Abstract

Cited by 66 (15 self)
 Add to MetaCart
Gaussian processes (GPs) are natural generalisations of multivariate Gaussian random variables to infinite (countably or continuous) index sets. GPs have been applied in a large number of fields to a diverse range of ends, and very many deep theoretical analyses of various properties are available. This paper gives an introduction to Gaussian processes on a fairly elementary level with special emphasis on characteristics relevant in machine learning. It draws explicit connections to branches such as spline smoothing models and support vector machines in which similar ideas have been investigated. Gaussian process models are routinely used to solve hard machine learning problems. They are attractive because of their flexible nonparametric nature and computational simplicity. Treated within a Bayesian framework, very powerful statistical methods can be implemented which offer valid estimates of uncertainties in our predictions and generic model selection procedures cast as nonlinear optimization problems. Their main drawback of heavy computational scaling has recently been alleviated by the introduction of generic sparse approximations [13, 78, 31]. The mathematical literature on GPs is large and often uses deep
Detecting Activations in PET and fMRI: Levels of Inference and Power
, 1996
"... This paper is about detecting activations in statistical parametric maps and considers the relative sensitivity of a nested hierarchy of tests that we have framed in terms of the level of inference (voxel level, cluster level, and set level). These tests are based on the probability of obtaining c, ..."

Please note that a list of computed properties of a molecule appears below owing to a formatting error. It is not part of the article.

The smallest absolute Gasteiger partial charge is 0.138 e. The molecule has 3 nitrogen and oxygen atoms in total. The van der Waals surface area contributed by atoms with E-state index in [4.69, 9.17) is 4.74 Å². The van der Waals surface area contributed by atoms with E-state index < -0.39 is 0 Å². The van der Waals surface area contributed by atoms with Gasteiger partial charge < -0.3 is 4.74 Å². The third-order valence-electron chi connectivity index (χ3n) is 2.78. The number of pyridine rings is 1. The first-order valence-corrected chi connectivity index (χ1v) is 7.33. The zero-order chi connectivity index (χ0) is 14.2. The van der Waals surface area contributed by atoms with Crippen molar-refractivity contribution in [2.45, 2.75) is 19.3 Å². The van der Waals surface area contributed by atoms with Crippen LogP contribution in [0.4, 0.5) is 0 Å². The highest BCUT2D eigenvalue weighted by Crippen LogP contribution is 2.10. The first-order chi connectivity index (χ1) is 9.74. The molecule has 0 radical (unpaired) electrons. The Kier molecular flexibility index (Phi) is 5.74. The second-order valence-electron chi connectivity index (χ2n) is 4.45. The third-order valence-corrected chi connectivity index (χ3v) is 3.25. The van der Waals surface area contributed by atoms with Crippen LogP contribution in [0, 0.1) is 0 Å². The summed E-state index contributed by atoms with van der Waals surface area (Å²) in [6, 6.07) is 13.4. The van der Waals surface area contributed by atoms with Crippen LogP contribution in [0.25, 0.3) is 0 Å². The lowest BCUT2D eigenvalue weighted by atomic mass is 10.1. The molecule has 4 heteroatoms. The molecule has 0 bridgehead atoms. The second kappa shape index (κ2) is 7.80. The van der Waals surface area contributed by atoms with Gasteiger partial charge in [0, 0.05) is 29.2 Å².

Abstract

Cited by 65 (7 self)
 Add to MetaCart
This paper is about detecting activations in statistical parametric maps and considers the relative sensitivity of a nested hierarchy of tests that we have framed in terms of the level of inference (voxel level, cluster level, and set level). These tests are based on the probability of obtaining c, or more, clusters with k, or more, voxels, above a threshold u. This probability has a reasonably simple form and is derived using distributional approximations from the theory of Gaussian fields. The most important contribution of this work is the notion of setlevel inference. Setlevel inference refers to the statistical inference that the number of clusters comprising an observed activation profile is highly unlikely to have occurred by chance. This inference pertains to the set of activations reaching
Selective Sampling For Nearest Neighbor Classifiers
 MACHINE LEARNING
, 2004
"... Most existing inductive learning algorithms work under the assumption that their training examples are already tagged. There are domains, however, where the tagging procedure requires significant computation resources or manual labor. In such cases, it may be beneficial for the learner to be active, ..."
Abstract

Cited by 61 (3 self)
 Add to MetaCart